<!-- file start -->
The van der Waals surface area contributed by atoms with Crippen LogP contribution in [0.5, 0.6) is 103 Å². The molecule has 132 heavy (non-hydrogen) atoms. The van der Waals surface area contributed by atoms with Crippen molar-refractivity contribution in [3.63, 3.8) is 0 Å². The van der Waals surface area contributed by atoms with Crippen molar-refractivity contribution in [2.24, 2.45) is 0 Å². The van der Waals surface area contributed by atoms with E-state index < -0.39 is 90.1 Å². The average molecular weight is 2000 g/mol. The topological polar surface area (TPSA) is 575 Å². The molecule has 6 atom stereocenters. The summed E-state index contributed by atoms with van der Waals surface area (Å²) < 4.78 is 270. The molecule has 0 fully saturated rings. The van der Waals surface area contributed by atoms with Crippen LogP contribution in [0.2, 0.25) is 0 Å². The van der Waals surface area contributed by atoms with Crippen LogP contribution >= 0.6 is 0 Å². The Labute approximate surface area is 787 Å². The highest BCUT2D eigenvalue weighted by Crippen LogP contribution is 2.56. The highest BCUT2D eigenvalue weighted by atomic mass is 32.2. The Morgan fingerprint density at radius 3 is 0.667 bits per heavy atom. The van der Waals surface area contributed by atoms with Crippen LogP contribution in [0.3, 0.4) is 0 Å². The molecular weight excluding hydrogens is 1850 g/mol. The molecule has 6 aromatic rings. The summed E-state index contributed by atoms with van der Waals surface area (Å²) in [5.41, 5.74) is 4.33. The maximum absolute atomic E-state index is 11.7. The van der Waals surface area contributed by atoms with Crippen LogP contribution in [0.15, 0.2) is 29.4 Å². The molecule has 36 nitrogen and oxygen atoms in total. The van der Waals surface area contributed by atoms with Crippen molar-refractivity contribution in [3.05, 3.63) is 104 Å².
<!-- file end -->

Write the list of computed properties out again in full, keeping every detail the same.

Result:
The van der Waals surface area contributed by atoms with Crippen LogP contribution in [0.5, 0.6) is 103 Å². The molecule has 132 heavy (non-hydrogen) atoms. The van der Waals surface area contributed by atoms with Crippen molar-refractivity contribution in [3.63, 3.8) is 0 Å². The van der Waals surface area contributed by atoms with Crippen molar-refractivity contribution in [2.24, 2.45) is 0 Å². The van der Waals surface area contributed by atoms with E-state index < -0.39 is 90.1 Å². The average molecular weight is 2000 g/mol. The topological polar surface area (TPSA) is 575 Å². The molecule has 6 atom stereocenters. The summed E-state index contributed by atoms with van der Waals surface area (Å²) < 4.78 is 270. The molecule has 0 fully saturated rings. The van der Waals surface area contributed by atoms with Crippen LogP contribution in [0.2, 0.25) is 0 Å². The van der Waals surface area contributed by atoms with Crippen LogP contribution >= 0.6 is 0 Å². The Labute approximate surface area is 787 Å². The highest BCUT2D eigenvalue weighted by Crippen LogP contribution is 2.56. The highest BCUT2D eigenvalue weighted by atomic mass is 32.2. The Morgan fingerprint density at radius 3 is 0.667 bits per heavy atom. The van der Waals surface area contributed by atoms with Crippen LogP contribution in [0.3, 0.4) is 0 Å². The molecular weight excluding hydrogens is 1850 g/mol. The molecule has 6 aromatic rings. The summed E-state index contributed by atoms with van der Waals surface area (Å²) in [5.41, 5.74) is 4.33. The maximum absolute atomic E-state index is 11.7. The van der Waals surface area contributed by atoms with Crippen LogP contribution in [0.15, 0.2) is 29.4 Å². The molecule has 36 nitrogen and oxygen atoms in total. The van der Waals surface area contributed by atoms with Crippen molar-refractivity contribution in [3.05, 3.63) is 104 Å².